Publicado por: pongpesca | 2019/06/27

This is how China can be a friend to ocean conservation

A worker collects fishing nets at an aquaculture company in Xuzhou, Jiangsu province, China August 30, 2018. Picture taken August 30, 2018.  REUTERS/Stringer ATTENTION EDITORS - THIS IMAGE WAS PROVIDED BY A THIRD PARTY. CHINA OUT. NO COMMERCIAL OR EDITORIAL SALES IN CHINA.      TPX IMAGES OF THE DAY - RC1E5075FAB0An industrial revolution is beginning in the oceans. Historically, the most valuable commodities drawn from the sea were products like cod, pearls, and sponges. The currencies of this new ocean economy are different: kilowatts of energy, shipping containers, metals, data, desalinated water, DNA, and oil, to name a few. The marine industrial economy has been valued at $1.5 trillion and is predicted to grow at double the rate of the rest of the global economy by 2030.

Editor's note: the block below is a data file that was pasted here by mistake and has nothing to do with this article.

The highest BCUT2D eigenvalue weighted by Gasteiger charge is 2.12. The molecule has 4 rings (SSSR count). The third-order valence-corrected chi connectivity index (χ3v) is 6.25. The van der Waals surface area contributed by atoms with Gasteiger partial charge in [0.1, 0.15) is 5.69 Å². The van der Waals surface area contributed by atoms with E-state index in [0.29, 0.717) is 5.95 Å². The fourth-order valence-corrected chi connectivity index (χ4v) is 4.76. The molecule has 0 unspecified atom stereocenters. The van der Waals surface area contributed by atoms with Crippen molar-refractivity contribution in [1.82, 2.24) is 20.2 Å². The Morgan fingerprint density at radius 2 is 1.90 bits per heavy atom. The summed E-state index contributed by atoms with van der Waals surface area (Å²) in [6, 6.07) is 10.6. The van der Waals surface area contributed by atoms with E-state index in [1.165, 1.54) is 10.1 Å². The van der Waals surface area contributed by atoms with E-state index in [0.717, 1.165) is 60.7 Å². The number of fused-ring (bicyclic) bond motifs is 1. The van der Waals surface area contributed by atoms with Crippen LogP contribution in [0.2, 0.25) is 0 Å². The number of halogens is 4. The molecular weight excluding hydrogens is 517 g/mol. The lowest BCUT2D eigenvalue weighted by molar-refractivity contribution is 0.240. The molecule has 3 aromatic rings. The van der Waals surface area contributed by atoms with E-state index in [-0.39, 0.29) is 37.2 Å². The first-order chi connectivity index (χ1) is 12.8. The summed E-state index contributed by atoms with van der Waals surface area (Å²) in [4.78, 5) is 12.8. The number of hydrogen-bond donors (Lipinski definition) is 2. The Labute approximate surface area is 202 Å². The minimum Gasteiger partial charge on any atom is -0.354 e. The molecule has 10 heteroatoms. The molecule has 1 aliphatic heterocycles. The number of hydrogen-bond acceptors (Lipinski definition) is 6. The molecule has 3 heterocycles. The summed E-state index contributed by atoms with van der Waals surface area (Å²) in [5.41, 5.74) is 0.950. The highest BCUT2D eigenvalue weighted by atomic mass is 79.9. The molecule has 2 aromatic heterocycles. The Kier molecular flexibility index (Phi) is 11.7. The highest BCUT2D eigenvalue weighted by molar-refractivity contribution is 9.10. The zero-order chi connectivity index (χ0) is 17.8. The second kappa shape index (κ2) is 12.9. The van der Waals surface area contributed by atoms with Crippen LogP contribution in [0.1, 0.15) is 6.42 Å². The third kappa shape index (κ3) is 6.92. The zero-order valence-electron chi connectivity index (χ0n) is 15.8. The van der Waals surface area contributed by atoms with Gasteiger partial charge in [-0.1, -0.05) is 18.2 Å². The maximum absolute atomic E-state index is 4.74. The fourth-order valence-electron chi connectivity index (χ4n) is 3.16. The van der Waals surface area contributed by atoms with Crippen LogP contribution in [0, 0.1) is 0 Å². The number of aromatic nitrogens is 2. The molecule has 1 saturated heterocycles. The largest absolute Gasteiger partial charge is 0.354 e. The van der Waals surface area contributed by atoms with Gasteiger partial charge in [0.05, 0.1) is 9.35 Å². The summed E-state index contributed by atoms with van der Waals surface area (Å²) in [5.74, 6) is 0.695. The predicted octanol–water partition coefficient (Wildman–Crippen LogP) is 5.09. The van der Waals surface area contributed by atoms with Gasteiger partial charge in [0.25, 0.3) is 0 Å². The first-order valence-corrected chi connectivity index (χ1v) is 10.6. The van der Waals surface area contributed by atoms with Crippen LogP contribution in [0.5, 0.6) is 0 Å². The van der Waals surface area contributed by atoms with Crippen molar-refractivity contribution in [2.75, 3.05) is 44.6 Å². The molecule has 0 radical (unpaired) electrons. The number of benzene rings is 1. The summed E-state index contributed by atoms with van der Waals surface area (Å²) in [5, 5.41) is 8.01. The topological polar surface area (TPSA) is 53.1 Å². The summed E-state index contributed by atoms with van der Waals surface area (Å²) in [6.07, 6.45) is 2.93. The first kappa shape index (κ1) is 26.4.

A sometimes unappreciated aspect of this recent explosive industrial marine growth is that its distribution is highly uneven. In fact, many key facets of the new ocean economy have been dominated by one nation: China.

China, for example, leads the world in industrial fishing. It accounts for over half of all the industrial fishing that happens in international waters – the high seas – and Chinese vessels fish in the national waters – exclusive economic zones – of about 40% of all non-landlocked nations.

Ver artigo completo aqui.

Fonte: World Economic Forum, 25 de junho de 2019.


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